Legless lizards have the ability to drop their tail as a life-saving protection mechanism from predators, known as caudal autotomy. Many land owners are tricked this way when they are frightened, thinking they have found a snake and take to the individual with a shovel, only to find the animal does not die (quite the opposite for a snake, but we do not recommend testing this theory as we are pro-life for all reptiles!). Many legless lizards have a very small body and a large tail and hence are not killed when sliced in half. The tail will then regenerate given enough time and cause no discomfort to the individual. The regenerating tail has a slight colour difference in comparison to the rest of the body and so a shearing point can be found on some legless lizards that have undergone regeneration. Snakes do not regenerate a tail and therefore similar patternation can be found down the length of the body.
Some other distinguishing characteristics are less easy to identify in a hurry. For example, if you can get the reptile to roll over (good luck), you can check the ventral pattern of the scales. In venomous snakes, the ventral scales are wide, extending along the width of the belly and continue in such a way down the length of the body. In legless lizards, the scales on the underbelly are much like those on the rest of the body. Snakes are able to use their belly and side scales to move in an S-shape along the ground, whereas legless lizards can only use their sides. This means that if a legless lizard moves onto a completely smooth surface, it will lose its ability to move (important to note if you see one on the road – take care and drive around it if possible). If you happen to keep an eye on it long enough to find it feeding, legless lizards are not able to unlock their jaws to swallow large prey so they will generally go for smaller food items than snakes will.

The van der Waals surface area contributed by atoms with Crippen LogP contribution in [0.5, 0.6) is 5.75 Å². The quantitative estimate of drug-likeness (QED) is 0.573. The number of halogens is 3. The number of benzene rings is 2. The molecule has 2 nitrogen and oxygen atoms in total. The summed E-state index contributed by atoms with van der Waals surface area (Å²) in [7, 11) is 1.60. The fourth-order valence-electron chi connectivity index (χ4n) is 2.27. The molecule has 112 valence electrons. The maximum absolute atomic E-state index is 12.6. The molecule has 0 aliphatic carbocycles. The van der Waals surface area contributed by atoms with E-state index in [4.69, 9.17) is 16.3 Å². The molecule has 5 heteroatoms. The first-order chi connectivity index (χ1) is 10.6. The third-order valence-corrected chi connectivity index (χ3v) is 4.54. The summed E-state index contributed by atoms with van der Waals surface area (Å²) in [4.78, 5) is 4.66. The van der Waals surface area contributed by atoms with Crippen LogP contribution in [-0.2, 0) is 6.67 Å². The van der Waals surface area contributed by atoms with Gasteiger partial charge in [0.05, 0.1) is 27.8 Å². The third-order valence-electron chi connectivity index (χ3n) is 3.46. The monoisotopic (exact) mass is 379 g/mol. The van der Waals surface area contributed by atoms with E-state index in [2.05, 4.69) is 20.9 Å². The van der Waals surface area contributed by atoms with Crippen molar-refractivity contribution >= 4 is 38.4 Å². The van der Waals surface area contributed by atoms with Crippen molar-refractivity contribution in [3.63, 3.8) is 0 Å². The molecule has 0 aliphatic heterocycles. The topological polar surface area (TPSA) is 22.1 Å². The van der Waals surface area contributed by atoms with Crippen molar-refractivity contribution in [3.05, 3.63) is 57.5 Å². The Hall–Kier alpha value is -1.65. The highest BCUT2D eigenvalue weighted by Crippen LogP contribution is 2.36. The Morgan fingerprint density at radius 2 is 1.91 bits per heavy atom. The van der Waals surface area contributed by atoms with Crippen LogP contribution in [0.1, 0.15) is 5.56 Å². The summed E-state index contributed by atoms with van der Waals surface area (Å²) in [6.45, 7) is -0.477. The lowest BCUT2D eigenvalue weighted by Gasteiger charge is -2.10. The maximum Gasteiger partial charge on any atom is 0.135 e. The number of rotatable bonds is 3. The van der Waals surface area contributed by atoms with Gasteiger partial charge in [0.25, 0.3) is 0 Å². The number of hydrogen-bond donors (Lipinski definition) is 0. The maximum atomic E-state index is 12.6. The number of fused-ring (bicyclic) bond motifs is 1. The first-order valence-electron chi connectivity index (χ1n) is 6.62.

Differences between venomous and non-venomous snakes include the size of the body scales (large in venomous snakes and small in non-venomous snakes), patterning of the body (non-intricate in venomous snakes and intricate in non-venomous snakes), tail movement (non-prehensile tail in venomous snakes, prehensile in non-venomous snakes) and loreal scales (no loreal scales in venomous snakes, loreal scales in non-venomous snakes).